Interview: How Tarrant’s and Max’s Are Moving Forward From Tragedy 

click to enlarge Frances Santarella, here at Tarrant’s West, wife of Ted Santarella, is carrying her husband’s legacy forward into the future.

Scott Elmquist

Frances Santarella, here at Tarrant’s West, wife of Ted Santarella, is carrying her husband’s legacy forward into the future.

Ted Santarella’s death in August came as a shock to the Richmond restaurant community and beyond. Santarella was the owner of the 10-year-old, much beloved Tarrant’s Café, as well as Tarrant’s West and Max’s on Broad.

Now, two months later, his wife, Frances, is moving forward with the businesses — despite early speculation that she might sell.

Frances’ background is in advertising sales, including at Style years ago. After the birth of her son she came on board part-time hosting and expediting at Max’s, but otherwise she didn’t know much about the restaurant business when the reins were handed to her virtually overnight.

“He really did not want me to sell the business,” she says. “This is our livelihood and his legacy.”

It’s still difficult for Frances to talk about her husband, but she describes a man who worked hard while making time for his family.

Ted, in his 50s, had never married. “He was a late bloomer,” Frances says, laughing.

Ted grew up in New York and worked in restaurants up and down the East Coast before he landed in Richmond. Tarrant’s Café was his first business, and the tiny spot had to supplement its kitchen space by cooking dishes in the apartment upstairs. Success led to expansion and then to Max’s across the street. He opened a second location of Tarrant’s in the West End in 2014.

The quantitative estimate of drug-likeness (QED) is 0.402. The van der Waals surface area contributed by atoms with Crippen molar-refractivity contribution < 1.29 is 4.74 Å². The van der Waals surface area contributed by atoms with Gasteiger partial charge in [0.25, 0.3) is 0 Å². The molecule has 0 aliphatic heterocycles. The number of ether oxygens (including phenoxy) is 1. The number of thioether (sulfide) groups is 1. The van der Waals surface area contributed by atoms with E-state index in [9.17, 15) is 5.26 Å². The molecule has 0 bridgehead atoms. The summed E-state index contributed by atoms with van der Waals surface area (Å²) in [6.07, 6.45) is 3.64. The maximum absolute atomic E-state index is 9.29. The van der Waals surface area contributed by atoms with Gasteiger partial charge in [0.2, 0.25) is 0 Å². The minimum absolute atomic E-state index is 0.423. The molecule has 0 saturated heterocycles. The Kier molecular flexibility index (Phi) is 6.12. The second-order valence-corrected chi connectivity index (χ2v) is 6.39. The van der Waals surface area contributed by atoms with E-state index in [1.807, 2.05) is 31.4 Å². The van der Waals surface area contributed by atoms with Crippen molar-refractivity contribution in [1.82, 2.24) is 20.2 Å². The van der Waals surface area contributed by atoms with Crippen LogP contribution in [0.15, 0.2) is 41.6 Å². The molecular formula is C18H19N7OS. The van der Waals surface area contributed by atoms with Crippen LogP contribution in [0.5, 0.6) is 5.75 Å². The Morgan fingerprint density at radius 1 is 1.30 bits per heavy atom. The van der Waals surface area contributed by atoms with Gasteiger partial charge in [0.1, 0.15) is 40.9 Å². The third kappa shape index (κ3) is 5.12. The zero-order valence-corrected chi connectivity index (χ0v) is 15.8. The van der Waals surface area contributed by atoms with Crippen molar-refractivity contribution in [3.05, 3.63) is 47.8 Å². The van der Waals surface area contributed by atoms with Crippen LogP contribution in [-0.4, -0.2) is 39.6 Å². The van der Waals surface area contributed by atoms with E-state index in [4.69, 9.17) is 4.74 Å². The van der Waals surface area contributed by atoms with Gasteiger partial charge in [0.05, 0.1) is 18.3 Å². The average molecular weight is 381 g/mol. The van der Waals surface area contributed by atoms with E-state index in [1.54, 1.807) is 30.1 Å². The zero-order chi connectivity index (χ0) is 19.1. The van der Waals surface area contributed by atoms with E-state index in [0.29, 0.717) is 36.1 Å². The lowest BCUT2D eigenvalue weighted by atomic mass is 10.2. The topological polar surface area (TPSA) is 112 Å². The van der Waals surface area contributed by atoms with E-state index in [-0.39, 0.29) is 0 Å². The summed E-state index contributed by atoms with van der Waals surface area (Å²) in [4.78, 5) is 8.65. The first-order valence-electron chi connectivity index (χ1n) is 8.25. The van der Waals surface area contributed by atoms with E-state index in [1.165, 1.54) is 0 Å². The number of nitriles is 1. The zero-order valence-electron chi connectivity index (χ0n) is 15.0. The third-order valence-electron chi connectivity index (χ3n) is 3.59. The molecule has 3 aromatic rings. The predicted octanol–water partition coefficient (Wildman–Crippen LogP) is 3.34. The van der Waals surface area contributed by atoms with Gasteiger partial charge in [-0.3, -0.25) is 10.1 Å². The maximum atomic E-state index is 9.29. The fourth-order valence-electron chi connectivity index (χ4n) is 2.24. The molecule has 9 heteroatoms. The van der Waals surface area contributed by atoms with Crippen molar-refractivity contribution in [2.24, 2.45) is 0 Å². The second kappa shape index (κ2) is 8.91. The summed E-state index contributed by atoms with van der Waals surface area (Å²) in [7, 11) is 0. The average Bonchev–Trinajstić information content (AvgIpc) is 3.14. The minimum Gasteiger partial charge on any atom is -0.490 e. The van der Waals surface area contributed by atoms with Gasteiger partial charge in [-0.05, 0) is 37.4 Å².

Ted met Frances six years ago, and they married in 2012. Frances, who’s from the Philippines, recalls that one thing drawing the two of them together was the memory of being hungry as children.

“That was one of the first things we talked about,” she says — “how important it is not to waste food but to respect it.”

Moving forward, she’s balancing work with parenthood. Their son, Max, is 4 and through careful scheduling, Frances has been able to dedicate several days a week to each of the three restaurants, relying on managers and staff to get her up to speed.

All of the places have different personalities, she’s discovered, and her main concern is to figure out how to make sure each gets what it needs to continue to be successful. She recently hired Sean Rapoza, husband of Liz Kincaid, the company’s chief operating officer, to come onboard as Max‘s general manager.

“Ted’s philosophy was to make sure our guests left happy — and full,” she says. “He’d walk around and ask people, ‘Did you get enough to eat?’ And if they hadn’t, he’d get them more food.”

With 250 employees — many of whom have been with Ted from the beginning — Frances feels like she must keep moving forward. She’s had little time to process her grief, she says, because everything happened so fast. She’s focusing on this first year and says she’ll figure things out from there.

“I think about what Ted would want me to do right now,” Frances says. “He’d probably want me to hippity hop and work. He’d say, ‘You need to be productive and run these restaurants the best you can.’”


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